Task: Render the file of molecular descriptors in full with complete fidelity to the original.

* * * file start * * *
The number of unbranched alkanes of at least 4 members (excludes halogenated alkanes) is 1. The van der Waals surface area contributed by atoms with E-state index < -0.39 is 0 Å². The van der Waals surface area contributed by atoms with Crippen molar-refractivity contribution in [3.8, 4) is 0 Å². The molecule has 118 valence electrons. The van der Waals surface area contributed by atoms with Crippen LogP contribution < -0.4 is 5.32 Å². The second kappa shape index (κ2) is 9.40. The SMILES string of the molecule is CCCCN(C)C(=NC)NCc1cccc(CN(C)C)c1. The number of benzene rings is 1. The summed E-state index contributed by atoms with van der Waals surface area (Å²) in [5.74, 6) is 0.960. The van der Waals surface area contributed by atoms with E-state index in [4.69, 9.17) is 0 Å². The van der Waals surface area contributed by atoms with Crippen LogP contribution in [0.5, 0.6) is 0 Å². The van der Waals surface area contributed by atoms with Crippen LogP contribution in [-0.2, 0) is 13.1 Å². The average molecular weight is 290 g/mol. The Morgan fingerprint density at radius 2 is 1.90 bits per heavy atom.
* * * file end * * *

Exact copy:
The number of unbranched alkanes of at least 4 members (excludes halogenated alkanes) is 1. The van der Waals surface area contributed by atoms with E-state index < -0.39 is 0 Å². The van der Waals surface area contributed by atoms with Crippen molar-refractivity contribution in [3.8, 4) is 0 Å². The molecule has 118 valence electrons. The van der Waals surface area contributed by atoms with Crippen LogP contribution < -0.4 is 5.32 Å². The second kappa shape index (κ2) is 9.40. The SMILES string of the molecule is CCCCN(C)C(=NC)NCc1cccc(CN(C)C)c1. The number of benzene rings is 1. The summed E-state index contributed by atoms with van der Waals surface area (Å²) in [5.74, 6) is 0.960. The van der Waals surface area contributed by atoms with E-state index in [4.69, 9.17) is 0 Å². The van der Waals surface area contributed by atoms with Crippen LogP contribution in [0.5, 0.6) is 0 Å². The van der Waals surface area contributed by atoms with Crippen LogP contribution in [-0.2, 0) is 13.1 Å². The average molecular weight is 290 g/mol. The Morgan fingerprint density at radius 2 is 1.90 bits per heavy atom.